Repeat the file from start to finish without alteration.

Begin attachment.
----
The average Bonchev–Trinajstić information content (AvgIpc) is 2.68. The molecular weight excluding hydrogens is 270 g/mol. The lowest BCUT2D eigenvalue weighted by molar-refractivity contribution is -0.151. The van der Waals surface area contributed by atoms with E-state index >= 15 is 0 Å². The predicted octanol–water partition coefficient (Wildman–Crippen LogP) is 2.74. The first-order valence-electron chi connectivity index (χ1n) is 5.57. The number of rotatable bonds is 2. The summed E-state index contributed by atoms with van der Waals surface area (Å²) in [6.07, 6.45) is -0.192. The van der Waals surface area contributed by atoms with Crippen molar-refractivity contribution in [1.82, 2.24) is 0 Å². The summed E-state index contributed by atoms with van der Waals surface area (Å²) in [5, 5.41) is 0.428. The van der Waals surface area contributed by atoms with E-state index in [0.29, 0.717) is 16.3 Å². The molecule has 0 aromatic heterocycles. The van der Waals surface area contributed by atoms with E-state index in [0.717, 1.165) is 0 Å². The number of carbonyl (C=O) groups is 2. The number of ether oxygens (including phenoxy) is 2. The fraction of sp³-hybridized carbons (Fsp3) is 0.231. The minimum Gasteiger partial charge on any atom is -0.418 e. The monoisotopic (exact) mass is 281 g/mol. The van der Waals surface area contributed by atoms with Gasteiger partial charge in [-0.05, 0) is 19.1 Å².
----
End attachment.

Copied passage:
The average Bonchev–Trinajstić information content (AvgIpc) is 2.68. The molecular weight excluding hydrogens is 270 g/mol. The lowest BCUT2D eigenvalue weighted by molar-refractivity contribution is -0.151. The van der Waals surface area contributed by atoms with E-state index >= 15 is 0 Å². The predicted octanol–water partition coefficient (Wildman–Crippen LogP) is 2.74. The first-order valence-electron chi connectivity index (χ1n) is 5.57. The number of rotatable bonds is 2. The summed E-state index contributed by atoms with van der Waals surface area (Å²) in [6.07, 6.45) is -0.192. The van der Waals surface area contributed by atoms with Crippen molar-refractivity contribution in [1.82, 2.24) is 0 Å². The summed E-state index contributed by atoms with van der Waals surface area (Å²) in [5, 5.41) is 0.428. The van der Waals surface area contributed by atoms with E-state index in [0.29, 0.717) is 16.3 Å². The molecule has 0 aromatic heterocycles. The van der Waals surface area contributed by atoms with E-state index in [0.717, 1.165) is 0 Å². The number of carbonyl (C=O) groups is 2. The number of ether oxygens (including phenoxy) is 2. The fraction of sp³-hybridized carbons (Fsp3) is 0.231. The minimum Gasteiger partial charge on any atom is -0.418 e. The monoisotopic (exact) mass is 281 g/mol. The van der Waals surface area contributed by atoms with Gasteiger partial charge in [-0.05, 0) is 19.1 Å².